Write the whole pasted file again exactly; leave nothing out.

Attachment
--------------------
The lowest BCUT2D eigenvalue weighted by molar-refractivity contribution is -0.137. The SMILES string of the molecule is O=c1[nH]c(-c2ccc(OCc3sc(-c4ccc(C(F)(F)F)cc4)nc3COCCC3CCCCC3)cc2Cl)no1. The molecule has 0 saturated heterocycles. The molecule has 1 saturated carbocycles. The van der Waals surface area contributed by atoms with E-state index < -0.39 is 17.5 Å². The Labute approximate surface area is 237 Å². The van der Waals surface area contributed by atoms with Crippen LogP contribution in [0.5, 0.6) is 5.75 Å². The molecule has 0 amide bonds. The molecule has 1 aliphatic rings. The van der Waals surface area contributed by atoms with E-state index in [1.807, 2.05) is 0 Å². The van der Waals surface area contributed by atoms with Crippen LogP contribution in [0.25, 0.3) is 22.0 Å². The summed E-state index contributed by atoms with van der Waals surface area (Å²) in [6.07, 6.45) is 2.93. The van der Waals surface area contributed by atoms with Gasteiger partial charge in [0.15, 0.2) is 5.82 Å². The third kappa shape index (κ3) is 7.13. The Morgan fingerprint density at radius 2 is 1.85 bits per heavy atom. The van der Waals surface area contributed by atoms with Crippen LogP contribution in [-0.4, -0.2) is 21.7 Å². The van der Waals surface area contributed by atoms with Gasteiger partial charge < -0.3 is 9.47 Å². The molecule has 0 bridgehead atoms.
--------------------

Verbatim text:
The lowest BCUT2D eigenvalue weighted by molar-refractivity contribution is -0.137. The SMILES string of the molecule is O=c1[nH]c(-c2ccc(OCc3sc(-c4ccc(C(F)(F)F)cc4)nc3COCCC3CCCCC3)cc2Cl)no1. The molecule has 0 saturated heterocycles. The molecule has 1 saturated carbocycles. The van der Waals surface area contributed by atoms with E-state index < -0.39 is 17.5 Å². The Labute approximate surface area is 237 Å². The van der Waals surface area contributed by atoms with Crippen LogP contribution in [0.5, 0.6) is 5.75 Å². The molecule has 0 amide bonds. The molecule has 1 aliphatic rings. The van der Waals surface area contributed by atoms with E-state index in [1.807, 2.05) is 0 Å². The van der Waals surface area contributed by atoms with Crippen LogP contribution in [0.25, 0.3) is 22.0 Å². The summed E-state index contributed by atoms with van der Waals surface area (Å²) in [6.07, 6.45) is 2.93. The van der Waals surface area contributed by atoms with Gasteiger partial charge in [0.15, 0.2) is 5.82 Å². The third kappa shape index (κ3) is 7.13. The Morgan fingerprint density at radius 2 is 1.85 bits per heavy atom. The van der Waals surface area contributed by atoms with Crippen LogP contribution in [-0.4, -0.2) is 21.7 Å². The van der Waals surface area contributed by atoms with Gasteiger partial charge < -0.3 is 9.47 Å². The molecule has 0 bridgehead atoms.